Mergers and acquisitions in the US healthcare payer space has become the ‘talk of the town’ recently. The idea of consolidation was to build strength and boost growth by acquiring smaller companies. It is not a new concept, but has been happening for quite a long time in several industries. Some industries that have faced significant amount of consolidations include the Automobile and Passenger Aviation industries. A few recent examples in aviation industry acquisitions include Southwest Airlines – that has acquired Morris Airlines, ATA Airlines and AirTran Airlines; United Airlines that has merged with Continental Airlines and American Airlines acquiring US Airways.
Now, the consolidation fever seems to have affected the US healthcare industry too. As a result, several insurance companies have proposed their plans for merging themselves with other entities to expand base and improve business. Some of them succeeded in doing so. To learn more about the latest mergers and acquisitions happening in the Payer market, scroll down:
As we all know, the top five private health insurers in the US are undoubtedly, United Health Group, Aetna, Humana, Anthem and Cigna (in no particular order). The current news is that these five big insurance companies are competing among themselves to acquire each other. Here are some insights;
• The UnitedHealth Group Mergers:
After acquiring several insurance companies including LifeMark Health Plans, Sierra Health Services, and Medicaid insurance company AmeriChoice, the group has announced in March 2015 that its subsidiary, OptumRx will acquire CatamaranRx.
• The Aetna-Humana Merger:
Aetna’s acquisitions dated way back to the late 90’s and its mergers include U.S. Healthcare, NYLCare Health Plans, and Prudential HealthCare. After that time, Aetna has announced its merger plans only recently (Jul 3, 2015). It is planning to acquire Humana for $37 billion while the former will hold a maximum share of 74% of the company.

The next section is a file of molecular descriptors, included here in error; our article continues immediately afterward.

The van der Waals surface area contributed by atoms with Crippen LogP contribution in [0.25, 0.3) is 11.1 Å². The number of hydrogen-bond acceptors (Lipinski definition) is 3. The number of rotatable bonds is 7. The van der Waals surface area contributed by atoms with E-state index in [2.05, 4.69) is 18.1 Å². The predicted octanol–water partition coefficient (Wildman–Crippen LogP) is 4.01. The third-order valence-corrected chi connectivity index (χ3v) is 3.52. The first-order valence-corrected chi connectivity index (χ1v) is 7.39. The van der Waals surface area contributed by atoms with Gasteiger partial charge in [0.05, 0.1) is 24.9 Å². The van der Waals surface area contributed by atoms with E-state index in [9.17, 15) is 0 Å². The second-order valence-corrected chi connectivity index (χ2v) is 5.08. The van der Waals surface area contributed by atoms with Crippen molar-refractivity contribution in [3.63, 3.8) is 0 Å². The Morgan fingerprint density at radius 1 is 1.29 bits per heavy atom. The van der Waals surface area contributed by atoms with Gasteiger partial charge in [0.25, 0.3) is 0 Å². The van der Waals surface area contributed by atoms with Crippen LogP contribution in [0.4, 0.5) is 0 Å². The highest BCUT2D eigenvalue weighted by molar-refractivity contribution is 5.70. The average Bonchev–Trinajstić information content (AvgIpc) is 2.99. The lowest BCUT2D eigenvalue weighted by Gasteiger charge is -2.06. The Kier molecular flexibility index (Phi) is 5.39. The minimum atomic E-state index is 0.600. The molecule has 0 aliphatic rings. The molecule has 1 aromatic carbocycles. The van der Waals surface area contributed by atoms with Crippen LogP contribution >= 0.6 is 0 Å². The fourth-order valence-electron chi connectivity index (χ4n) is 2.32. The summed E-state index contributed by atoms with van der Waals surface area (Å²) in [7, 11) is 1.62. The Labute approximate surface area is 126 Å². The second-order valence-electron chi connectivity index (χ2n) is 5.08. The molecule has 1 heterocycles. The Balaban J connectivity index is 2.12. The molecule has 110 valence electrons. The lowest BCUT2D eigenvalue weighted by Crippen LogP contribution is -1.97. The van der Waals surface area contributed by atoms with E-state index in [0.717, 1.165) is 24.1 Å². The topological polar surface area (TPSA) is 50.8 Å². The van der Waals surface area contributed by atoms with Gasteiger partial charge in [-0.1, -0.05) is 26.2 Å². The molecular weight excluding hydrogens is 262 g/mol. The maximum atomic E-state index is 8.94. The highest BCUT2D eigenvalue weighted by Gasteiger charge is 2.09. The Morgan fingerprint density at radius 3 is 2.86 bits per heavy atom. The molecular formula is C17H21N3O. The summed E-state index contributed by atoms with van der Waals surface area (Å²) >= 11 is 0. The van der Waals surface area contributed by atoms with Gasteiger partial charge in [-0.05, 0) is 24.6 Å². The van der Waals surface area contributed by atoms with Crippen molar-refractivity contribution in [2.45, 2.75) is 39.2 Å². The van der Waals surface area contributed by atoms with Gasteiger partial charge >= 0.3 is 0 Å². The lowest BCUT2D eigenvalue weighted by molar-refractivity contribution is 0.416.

• The Anthem-Cigna Merger:
After acquiring the Blue Cross and Blue Shield companies in Nevada, New Hampshire, Connecticut, Maine and Colorado, Anthem is now eyeing on Cigna. On May 28, it pressed Cigna to sign a deal for a $53.8 billion-merger after Cigna declined the previously proposed bid.
Pros and Cons:
• The mergers and acquisitions will sometimes hike up the healthcare costs and also bring down the number of choices available for consumers.
• There is also a greater chance for monopoly formations, which can be dealt only by the government’s Antitrust laws.
• The good part is that physician credentialing will be less when more mergers happen, the merged entities are fully absorbed into one another.
• Another interesting fact is that medical claims processing will get consolidated, so healthcare entities can benefit.
Overall, Providers and healthcare facilities are benefited by the consolidation in the Payer market. This way, they can keep their medical billing and collections running smoothly. But for the average US citizen, this could reduce the choices they have in selecting a Payer that has the plans that fits their needs.
Now the wait begins to see how the Dept. of Justice reacts to these mergers and/or proposed acquisitions.